Armed Forces Officers’ Club and
Roger Taillibert (Paris, 1997)
HH Shaykh Zayed Bin Sultan Al Nahyan identified
the need for such a complex in order to provide
comfortable, and what became outstanding, facilities for
members of the armed forces. Subsequently, a competition
was held under the auspices of HH Crown Prince of Abu
Dhabi Shaykh Khalifah Bin Zayed Al Nahyan (Deputy Supreme Commander of the UAE Armed Forces), and supervised by HH Lieutenant Colonel Staff Pilot Shaykh Mu˙ammad Bin Zayed Al Nahyan.
Roger Taillibert’s project was selected and the design process was completed during the course of 1985–6. Construction of the main Club building commenced in 1987. Ten years later the Club and accommodation buildings complex were complete.
A project summary was submitted to the Aga Khan Award for Islamic Architecture 1995 cycle.
Covering 75 hectares of reclaimed land, the site occupies the south-east corner of Abu Dhabi Island.
It is located 12 kilometres from the city centre and 15 kilometres from Abu Dhabi’s international airport. The Arabian Gulf creates favourable south and south-east borders for the site, while to the north the main causeway links to al Mußaffa˙ Bridge, running east of the island joining the main route south towards al ‘Ayn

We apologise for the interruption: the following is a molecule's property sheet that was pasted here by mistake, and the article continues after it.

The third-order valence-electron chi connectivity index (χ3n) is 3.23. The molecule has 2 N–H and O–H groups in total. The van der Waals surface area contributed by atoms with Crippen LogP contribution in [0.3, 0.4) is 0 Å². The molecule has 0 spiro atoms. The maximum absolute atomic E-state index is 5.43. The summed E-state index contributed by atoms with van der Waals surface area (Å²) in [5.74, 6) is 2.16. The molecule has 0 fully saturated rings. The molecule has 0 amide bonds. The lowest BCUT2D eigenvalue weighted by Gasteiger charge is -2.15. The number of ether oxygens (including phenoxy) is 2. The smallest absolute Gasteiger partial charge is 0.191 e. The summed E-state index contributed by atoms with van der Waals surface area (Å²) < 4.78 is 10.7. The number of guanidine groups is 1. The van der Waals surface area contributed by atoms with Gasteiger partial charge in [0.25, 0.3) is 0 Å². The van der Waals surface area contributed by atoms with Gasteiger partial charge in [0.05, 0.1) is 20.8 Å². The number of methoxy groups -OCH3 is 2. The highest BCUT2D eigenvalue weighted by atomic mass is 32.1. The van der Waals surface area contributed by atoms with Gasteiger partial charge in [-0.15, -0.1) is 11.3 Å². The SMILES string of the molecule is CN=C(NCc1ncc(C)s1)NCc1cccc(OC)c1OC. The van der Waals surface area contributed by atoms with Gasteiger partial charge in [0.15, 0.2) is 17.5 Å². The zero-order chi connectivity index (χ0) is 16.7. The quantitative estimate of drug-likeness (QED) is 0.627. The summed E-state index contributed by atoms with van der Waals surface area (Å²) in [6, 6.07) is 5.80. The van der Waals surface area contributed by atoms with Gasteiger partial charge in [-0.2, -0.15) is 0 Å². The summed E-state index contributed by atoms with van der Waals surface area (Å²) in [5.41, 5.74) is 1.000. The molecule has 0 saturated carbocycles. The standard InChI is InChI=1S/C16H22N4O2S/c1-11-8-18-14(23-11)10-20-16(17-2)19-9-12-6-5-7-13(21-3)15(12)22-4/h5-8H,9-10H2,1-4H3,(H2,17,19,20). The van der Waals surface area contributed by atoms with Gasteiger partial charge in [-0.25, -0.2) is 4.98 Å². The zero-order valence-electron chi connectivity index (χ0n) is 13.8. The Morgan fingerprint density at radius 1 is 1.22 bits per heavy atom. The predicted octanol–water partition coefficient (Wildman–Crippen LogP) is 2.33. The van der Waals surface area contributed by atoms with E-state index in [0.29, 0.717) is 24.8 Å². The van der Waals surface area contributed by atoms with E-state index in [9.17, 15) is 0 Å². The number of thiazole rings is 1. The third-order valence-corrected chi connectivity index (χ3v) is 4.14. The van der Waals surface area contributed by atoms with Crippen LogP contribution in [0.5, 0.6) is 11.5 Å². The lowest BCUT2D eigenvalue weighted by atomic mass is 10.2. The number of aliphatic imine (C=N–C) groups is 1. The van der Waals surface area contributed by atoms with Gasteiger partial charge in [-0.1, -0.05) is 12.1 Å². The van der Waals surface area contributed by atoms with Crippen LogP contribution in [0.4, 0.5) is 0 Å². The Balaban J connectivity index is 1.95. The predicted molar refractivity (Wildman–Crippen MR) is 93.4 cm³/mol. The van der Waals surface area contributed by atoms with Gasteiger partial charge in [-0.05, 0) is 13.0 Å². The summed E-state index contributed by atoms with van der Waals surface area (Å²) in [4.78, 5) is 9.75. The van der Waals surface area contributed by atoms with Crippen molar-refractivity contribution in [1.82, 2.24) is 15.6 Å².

Apart from being an appropriately secluded location that belonged to the Ministry of Defence, the choice of site was also determined by its proximity to the army’s general headquarters.
Seldom does a site for a project prove so perfectly abstract and flat, unhindered visually or physically by
any urban development. Bordered on the north and west by the quiet vastness of the desert, it also has
the shore of the Gulf winding round its southern and eastern perimeters.
Despite the impressively high-tech appearance of the structure, the master plan and design scheme entertained the form, and function, encountered in the architectural environment of the Arab desert and towns.
This attempt remains within the confines of modern architectural expression, and unfortunately the sophisticated concepts or nuances inherent within the historic urban or temporary settlements have not been addressed.
The relationship between the exterior and interior and the quality of movement within the enclosure of the
building’s spaces has been compared by the architects to the movement of the Bedouin crossing the sands to the oasis. It became one of the guiding design concepts that the master plan and floor layout should resemble a tent in structure.
The architect highlights the ‘poetics’ inherent in Islam, the Arabs and the desert.29 The dramatic landscape
and cultural history have tempted every orientalist to flirt with the power and fascination of the terrain, nature
and people of Arabia. But here it is strong light that is celebrated instead; the same light that Arabs have
intentionally obscured and skilfully diffused in the planning of city streets and interiors of buildings. The
ideas of landscape and architecture are organically merged where they have traditionally been separated,
and the walls provide an enclosure to a refined constructed exterior, in contrast to the Islamic concept of